10 Worst Weather U.S. Airports

By Jon Erdman
Published: November 25, 2013

The Cost of Flight Delays

In February 2012, Congress passed a bill providing funding to upgrade radar to GPS at the nation's busiest airports by mid-2015. In the meantime, the U.S. air traffic control system continues to feel the pressure of heavy passenger loads on a system slowly modernizing out of its remaining World War II-era radar systems.  

According to the U.S. Bureau of Transportation Statistics (BTS), just over 21 percent of arriving flights were delayed by 15 or more minutes in the 12-month period from October 2012 through September 2013. A delay of roughly one in five flights may not sound significant, but consider the following facts during that same period:

  • Total number of domestic flights delayed:  1.22 million
  • Total number of domestic delay minutes:  70 million (Over 133 years)

Aside from the hassle, flight delays are costly. 

A study by the University of California-Berkeley estimated the following staggering cost of flight delays in the year 2007:

  • $32.9 billion total cost to U.S. economy, more costly than all U.S. hurricanes except Katrina and Superstorm Sandy.
  • Of that total, $16.7 billion is borne by passengers in lost time and additional travel expenses.
  • Gross domestic product reduced by $4 billion.

In addition, a 2007 congressional study estimated 740 million gallons of additional jet fuel was burned due to flight delays, about five percent of total fuel consumption.

Weather Effect on Flight Delays

Percentage of all flight-delay minutes due to weather. (Bureau of Transportation Statistics)

What is weather's role in this?

Of those 21 percent of delayed arriving flights from October 2012 through September 2013, weather was the cause of just under 34 percent of those delays.  

Since June 2003 through the end of 2012, weather has accounted for one-third to one-half of all delay minutes, according to the BTS.  

Therefore, when considering all flights, on average, you could say roughly 7 percent to 10 percent of all U.S. flights are delayed by weather each year.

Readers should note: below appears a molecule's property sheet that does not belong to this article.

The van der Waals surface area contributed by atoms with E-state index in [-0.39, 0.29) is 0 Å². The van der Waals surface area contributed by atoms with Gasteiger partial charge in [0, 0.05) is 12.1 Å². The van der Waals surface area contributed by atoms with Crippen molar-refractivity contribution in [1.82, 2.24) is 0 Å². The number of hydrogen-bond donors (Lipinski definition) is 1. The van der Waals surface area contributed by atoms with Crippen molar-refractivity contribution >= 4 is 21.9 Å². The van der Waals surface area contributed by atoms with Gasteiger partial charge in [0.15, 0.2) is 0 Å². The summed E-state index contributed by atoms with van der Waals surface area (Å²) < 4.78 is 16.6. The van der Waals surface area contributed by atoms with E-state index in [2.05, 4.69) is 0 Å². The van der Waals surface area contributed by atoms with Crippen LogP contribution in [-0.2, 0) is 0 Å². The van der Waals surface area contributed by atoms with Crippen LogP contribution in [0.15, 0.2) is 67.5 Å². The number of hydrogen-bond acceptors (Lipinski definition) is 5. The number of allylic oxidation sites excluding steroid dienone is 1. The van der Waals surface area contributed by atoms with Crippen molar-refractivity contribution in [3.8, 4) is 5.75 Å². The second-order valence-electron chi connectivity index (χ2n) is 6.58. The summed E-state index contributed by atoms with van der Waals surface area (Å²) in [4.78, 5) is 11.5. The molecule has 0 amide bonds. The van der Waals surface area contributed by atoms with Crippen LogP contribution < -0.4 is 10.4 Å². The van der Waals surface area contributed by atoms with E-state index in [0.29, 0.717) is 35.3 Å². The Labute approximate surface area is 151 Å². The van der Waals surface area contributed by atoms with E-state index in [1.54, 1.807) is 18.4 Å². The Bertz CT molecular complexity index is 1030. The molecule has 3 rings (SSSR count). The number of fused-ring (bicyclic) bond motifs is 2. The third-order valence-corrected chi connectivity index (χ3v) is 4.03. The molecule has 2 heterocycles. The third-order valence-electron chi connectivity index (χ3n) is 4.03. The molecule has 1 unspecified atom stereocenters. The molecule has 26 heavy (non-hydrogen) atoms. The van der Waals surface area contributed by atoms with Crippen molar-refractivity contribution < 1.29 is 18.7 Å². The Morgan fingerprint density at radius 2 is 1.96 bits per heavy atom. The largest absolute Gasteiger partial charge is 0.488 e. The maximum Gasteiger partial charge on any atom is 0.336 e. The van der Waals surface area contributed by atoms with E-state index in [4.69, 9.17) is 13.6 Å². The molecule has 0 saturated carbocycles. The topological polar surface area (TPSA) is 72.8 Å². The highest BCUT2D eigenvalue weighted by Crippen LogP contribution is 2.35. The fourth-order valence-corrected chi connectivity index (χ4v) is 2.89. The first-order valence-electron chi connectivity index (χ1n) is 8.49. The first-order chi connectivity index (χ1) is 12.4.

"A big snowstorm will severely affect most airport operations, but otherwise, most airports can handle the weather as long as volume doesn't exceed capacity," says Meteorologist Jen Carfagno (Facebook | Twitter).  

We examined 2012 BTS data for the 29 largest U.S. airports, including both the number of weather-related delays and the percentage of delays due to weather, to compile our 10 worst-weather airports list.


Featured Blogs

Hurricane Science Legend Dr. Robert Simpson Dies at Age 102

By Dr. Jeff Masters
December 19, 2014

Dr. Robert Simpson, one of the originators of the familiar Saffir-Simpson scale, passed away peacefully in his sleep today at the age of 102. He was the director of the National Hurricane Center (NHC) from 1967 - 1974.

November 2014 Global Weather Extremes Summary

By Christopher C. Burt
December 18, 2014

November was globally the 7th warmest such on record according to NOAA and 8th according to NASA (see Jeff Master’s blog for more about this). It was a cold month in the U.S. with some phenomenal lake-effect snowstorms. A powerful storm, dubbed a ‘Medicane’ formed in the Mediterranean Sea. Deadly floods occurred in Morocco, Italy, and Switzerland. It was the warmest November on record for Australia, Italy, Austria and much of Southeast Asia.Below are some of the month’s highlights.

Live Blog: Tracking Hurricane Arthur as it Approaches North Carolina Coast

By Shaun Tanner
July 3, 2014

This is a live blog set up to provide the latest coverage on Hurricane Arthur as it threatens the North Carolina Coast. Check back often to see what the latest is with Arthur. The most recent updates are at the top.

Tropical Terminology

By Stu Ostro
June 30, 2014

Here is some basic, fundamental terminology related to tropical cyclones. Rather than a comprehensive and/or technical glossary, this represents the essence of the meaning & importance of some key, frequently used terms.

2013-14 - An Interesting Winter From A to Z

By Tom Niziol
May 15, 2014

It was a very interesting winter across a good part of the nation from the Rockies through the Plains to the Northeast. Let's break down the most significant winter storms on a month by month basis.

What the 5th IPCC Assessment Doesn't Include

By Angela Fritz
September 27, 2013

Melting permafrost has the potential to release an additional 1.5 trillion tons of carbon into the atmosphere, and could increase our global average temperature by 1.5°F in addition to our day-to-day human emissions. However, this effect is not included in the IPCC report issued Friday morning, which means the estimates of how Earth's climate will change are likely on the conservative side.